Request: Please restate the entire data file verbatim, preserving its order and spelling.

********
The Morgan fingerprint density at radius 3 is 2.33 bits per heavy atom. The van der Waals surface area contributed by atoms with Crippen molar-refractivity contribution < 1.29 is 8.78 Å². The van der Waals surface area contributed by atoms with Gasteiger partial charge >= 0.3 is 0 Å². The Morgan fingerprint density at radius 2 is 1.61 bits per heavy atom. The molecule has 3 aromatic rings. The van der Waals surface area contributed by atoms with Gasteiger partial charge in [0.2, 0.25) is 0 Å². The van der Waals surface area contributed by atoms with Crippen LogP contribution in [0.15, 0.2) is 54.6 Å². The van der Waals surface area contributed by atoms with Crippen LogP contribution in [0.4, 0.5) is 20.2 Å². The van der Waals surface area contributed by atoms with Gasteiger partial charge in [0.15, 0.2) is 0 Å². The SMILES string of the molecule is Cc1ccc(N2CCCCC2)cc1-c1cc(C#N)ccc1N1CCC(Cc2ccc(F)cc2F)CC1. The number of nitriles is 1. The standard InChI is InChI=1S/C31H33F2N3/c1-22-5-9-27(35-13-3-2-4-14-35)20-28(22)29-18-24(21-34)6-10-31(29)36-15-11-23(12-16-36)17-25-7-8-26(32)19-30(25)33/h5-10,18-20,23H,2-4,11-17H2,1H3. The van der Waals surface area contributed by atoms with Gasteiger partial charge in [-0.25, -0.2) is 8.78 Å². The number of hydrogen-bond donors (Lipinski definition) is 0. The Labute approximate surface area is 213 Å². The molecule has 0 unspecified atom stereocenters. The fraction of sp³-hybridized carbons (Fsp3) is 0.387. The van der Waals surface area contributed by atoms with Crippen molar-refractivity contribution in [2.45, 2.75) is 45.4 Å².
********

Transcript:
The Morgan fingerprint density at radius 3 is 2.33 bits per heavy atom. The van der Waals surface area contributed by atoms with Crippen molar-refractivity contribution < 1.29 is 8.78 Å². The van der Waals surface area contributed by atoms with Gasteiger partial charge >= 0.3 is 0 Å². The Morgan fingerprint density at radius 2 is 1.61 bits per heavy atom. The molecule has 3 aromatic rings. The van der Waals surface area contributed by atoms with Gasteiger partial charge in [0.2, 0.25) is 0 Å². The van der Waals surface area contributed by atoms with Crippen LogP contribution in [0.15, 0.2) is 54.6 Å². The van der Waals surface area contributed by atoms with Crippen LogP contribution in [0.4, 0.5) is 20.2 Å². The van der Waals surface area contributed by atoms with Gasteiger partial charge in [0.15, 0.2) is 0 Å². The SMILES string of the molecule is Cc1ccc(N2CCCCC2)cc1-c1cc(C#N)ccc1N1CCC(Cc2ccc(F)cc2F)CC1. The number of nitriles is 1. The standard InChI is InChI=1S/C31H33F2N3/c1-22-5-9-27(35-13-3-2-4-14-35)20-28(22)29-18-24(21-34)6-10-31(29)36-15-11-23(12-16-36)17-25-7-8-26(32)19-30(25)33/h5-10,18-20,23H,2-4,11-17H2,1H3. The van der Waals surface area contributed by atoms with Gasteiger partial charge in [-0.25, -0.2) is 8.78 Å². The number of hydrogen-bond donors (Lipinski definition) is 0. The Labute approximate surface area is 213 Å². The molecule has 0 unspecified atom stereocenters. The fraction of sp³-hybridized carbons (Fsp3) is 0.387. The van der Waals surface area contributed by atoms with Crippen molar-refractivity contribution in [2.45, 2.75) is 45.4 Å².